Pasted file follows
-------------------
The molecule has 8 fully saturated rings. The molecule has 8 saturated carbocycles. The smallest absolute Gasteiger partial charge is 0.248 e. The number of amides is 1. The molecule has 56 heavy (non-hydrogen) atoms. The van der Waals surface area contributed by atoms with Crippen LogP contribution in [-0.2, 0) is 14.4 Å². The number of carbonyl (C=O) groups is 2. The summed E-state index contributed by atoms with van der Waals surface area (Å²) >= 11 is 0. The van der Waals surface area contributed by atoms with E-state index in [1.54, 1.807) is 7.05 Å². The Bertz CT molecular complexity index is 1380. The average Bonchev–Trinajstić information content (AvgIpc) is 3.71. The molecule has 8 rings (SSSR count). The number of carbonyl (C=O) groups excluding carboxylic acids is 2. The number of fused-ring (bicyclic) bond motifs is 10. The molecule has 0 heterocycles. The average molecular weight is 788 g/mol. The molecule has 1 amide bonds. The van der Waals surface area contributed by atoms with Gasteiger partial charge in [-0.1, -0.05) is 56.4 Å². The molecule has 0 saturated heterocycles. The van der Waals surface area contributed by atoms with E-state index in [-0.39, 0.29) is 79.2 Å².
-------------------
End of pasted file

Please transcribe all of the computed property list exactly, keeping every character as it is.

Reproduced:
The molecule has 8 fully saturated rings. The molecule has 8 saturated carbocycles. The smallest absolute Gasteiger partial charge is 0.248 e. The number of amides is 1. The molecule has 56 heavy (non-hydrogen) atoms. The van der Waals surface area contributed by atoms with Crippen LogP contribution in [-0.2, 0) is 14.4 Å². The number of carbonyl (C=O) groups is 2. The summed E-state index contributed by atoms with van der Waals surface area (Å²) >= 11 is 0. The van der Waals surface area contributed by atoms with E-state index in [1.54, 1.807) is 7.05 Å². The Bertz CT molecular complexity index is 1380. The average Bonchev–Trinajstić information content (AvgIpc) is 3.71. The molecule has 8 rings (SSSR count). The number of carbonyl (C=O) groups excluding carboxylic acids is 2. The number of fused-ring (bicyclic) bond motifs is 10. The molecule has 0 heterocycles. The average molecular weight is 788 g/mol. The molecule has 1 amide bonds. The van der Waals surface area contributed by atoms with Gasteiger partial charge in [-0.1, -0.05) is 56.4 Å². The molecule has 0 saturated heterocycles. The van der Waals surface area contributed by atoms with E-state index in [-0.39, 0.29) is 79.2 Å².